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Poetry and Medicine
November 4, 2009

Pantoun on Lines by William Osler

Author Affiliations
 

Poetry and Medicine Section Editor: Charlene Breedlove, Associate Editor. Poems may be submitted to jamapoems@jama-archives.org.

JAMA. 2009;302(17):1844. doi:10.1001/jama.2009.1505

I propose to explain the secret of life,
said the professor, enjoying a joke.
The grace of humility is a precious gift.
Uncertainty pertains to our hopes and fears.
Said the professor, relishing a joke,
Cultivate, gentlemen, the art of detachment.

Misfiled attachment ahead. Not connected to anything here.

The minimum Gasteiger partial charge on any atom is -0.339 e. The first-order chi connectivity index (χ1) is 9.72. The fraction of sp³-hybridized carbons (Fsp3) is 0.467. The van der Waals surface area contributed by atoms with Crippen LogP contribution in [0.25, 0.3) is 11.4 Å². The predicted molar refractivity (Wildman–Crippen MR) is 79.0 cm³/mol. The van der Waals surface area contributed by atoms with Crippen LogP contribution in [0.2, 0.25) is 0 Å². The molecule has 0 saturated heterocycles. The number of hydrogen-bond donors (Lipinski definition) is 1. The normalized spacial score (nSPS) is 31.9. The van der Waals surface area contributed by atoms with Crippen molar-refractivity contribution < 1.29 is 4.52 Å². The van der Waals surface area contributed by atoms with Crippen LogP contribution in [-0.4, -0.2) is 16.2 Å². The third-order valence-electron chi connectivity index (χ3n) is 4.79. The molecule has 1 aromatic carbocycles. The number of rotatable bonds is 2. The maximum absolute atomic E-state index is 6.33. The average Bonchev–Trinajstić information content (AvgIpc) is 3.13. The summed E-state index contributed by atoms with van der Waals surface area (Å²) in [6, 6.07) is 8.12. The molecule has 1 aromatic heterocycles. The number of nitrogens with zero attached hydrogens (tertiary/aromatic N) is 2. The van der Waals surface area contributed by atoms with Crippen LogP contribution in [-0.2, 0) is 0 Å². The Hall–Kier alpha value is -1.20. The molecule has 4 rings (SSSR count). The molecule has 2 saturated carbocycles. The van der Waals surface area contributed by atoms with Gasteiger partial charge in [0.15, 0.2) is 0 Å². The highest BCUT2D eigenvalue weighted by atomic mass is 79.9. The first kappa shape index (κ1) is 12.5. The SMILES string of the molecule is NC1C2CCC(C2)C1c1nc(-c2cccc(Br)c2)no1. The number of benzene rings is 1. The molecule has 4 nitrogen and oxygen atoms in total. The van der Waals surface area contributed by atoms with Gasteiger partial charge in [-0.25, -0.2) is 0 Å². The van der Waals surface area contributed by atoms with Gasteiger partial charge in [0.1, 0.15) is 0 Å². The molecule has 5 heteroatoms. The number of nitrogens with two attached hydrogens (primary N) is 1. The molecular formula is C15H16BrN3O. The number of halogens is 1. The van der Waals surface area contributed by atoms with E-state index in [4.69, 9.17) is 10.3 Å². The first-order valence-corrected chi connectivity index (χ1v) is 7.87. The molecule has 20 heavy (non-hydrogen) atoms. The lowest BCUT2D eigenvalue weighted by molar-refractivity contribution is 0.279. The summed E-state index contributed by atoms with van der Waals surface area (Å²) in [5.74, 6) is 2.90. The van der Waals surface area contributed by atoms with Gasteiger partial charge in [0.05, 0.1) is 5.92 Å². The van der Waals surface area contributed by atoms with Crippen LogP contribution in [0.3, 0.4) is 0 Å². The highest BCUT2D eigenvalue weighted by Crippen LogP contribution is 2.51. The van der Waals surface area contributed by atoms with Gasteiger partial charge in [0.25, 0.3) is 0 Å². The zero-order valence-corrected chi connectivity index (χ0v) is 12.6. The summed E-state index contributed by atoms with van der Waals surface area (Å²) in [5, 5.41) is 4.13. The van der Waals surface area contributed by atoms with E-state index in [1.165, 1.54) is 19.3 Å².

Amid fear of uncertainty, hope remains.
Obtuseness applies in judicious measure.
Cultivate, gentlemen, the art of detachment;
that is, an external view from within,
applying your obtuseness judiciously.
The past is with us, never to be escaped.
To adopt an external view from within
is necessary, but difficult to attain.
The inescapable past remains with us.
Its gentle influence makes life worth living.
How necessary, but difficult, to attain
a steady foothold for our stricken souls
and the gentleness that makes life worth living.
The faculties upon which we all depend
pace unsteadily through our stricken souls,
bringing disappointment and perhaps failure.
The faculties upon which we all depend
(Oh, that I had the heart to spare you grief!)
disappoint us in the end, and my failure
to teach you the secret of life and explain
my heart more fully may have caused you grief.
The grace of humility is a precious gift.

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